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As Andre Schwarz-Bart acquaints us with succeeding generation of Levys, he also schools us in the tragic legacy of Jewish persecution. But neither the pogroms of the Cossacks nor the Spanish Inquisition could dampen the religious ardor of Europe's Jews. Expulsion after expulsion--from England, France, Portugal, Geramany, Russia--finally lead the Levys to Poland. Zemyock, a peaceful village sheltered in a valley, will be their home for two centuries. It is here we meet Mordecai and later Benjamin, grandfather and father of Ernie. But Ernie will not be born in Zemyock; the pogroms of the Russian Revolution determine that the Levys emigrate once more--to Germany.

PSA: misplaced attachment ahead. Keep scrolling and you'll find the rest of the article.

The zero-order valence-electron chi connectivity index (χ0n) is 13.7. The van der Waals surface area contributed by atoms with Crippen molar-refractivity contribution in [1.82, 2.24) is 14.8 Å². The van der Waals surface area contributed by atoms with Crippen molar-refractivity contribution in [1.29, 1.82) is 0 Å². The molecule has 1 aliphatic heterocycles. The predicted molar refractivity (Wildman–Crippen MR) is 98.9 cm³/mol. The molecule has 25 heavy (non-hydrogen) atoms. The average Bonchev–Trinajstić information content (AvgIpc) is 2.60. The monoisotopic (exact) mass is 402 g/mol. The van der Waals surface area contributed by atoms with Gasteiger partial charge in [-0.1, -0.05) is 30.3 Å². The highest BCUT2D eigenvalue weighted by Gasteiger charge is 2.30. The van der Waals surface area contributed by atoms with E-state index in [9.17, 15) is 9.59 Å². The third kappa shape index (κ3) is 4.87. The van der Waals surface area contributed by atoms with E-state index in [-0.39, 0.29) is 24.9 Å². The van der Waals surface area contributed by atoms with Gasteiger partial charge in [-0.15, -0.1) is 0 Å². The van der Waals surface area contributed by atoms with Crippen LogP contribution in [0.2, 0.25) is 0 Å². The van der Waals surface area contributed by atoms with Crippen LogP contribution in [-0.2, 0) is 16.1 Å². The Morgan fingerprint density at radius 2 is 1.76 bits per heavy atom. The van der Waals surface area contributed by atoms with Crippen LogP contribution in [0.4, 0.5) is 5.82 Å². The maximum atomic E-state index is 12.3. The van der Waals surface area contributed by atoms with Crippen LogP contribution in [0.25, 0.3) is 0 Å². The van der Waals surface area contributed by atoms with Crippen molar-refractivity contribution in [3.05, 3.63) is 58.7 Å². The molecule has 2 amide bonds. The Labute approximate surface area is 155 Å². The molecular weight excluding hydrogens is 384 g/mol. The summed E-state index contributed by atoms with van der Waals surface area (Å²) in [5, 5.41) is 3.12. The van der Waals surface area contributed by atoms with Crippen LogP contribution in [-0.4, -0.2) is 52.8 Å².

Posted April 5, 2003
This story of the thirty-six Just men ,those upon whose very existence the world depends is tremendously moving and painful. It is the story of Jewish suffering in Europe which comes to its terrible end in the Shoah(the Holocaust) And the center of the work is the story of Ernie Levy, the last of the just. This is one of the most moving books I have ever read.Was this review helpful? Yes NoThank you for your feedback. Report this reviewThank you, this review has been flagged.
Posted December 25, 2008
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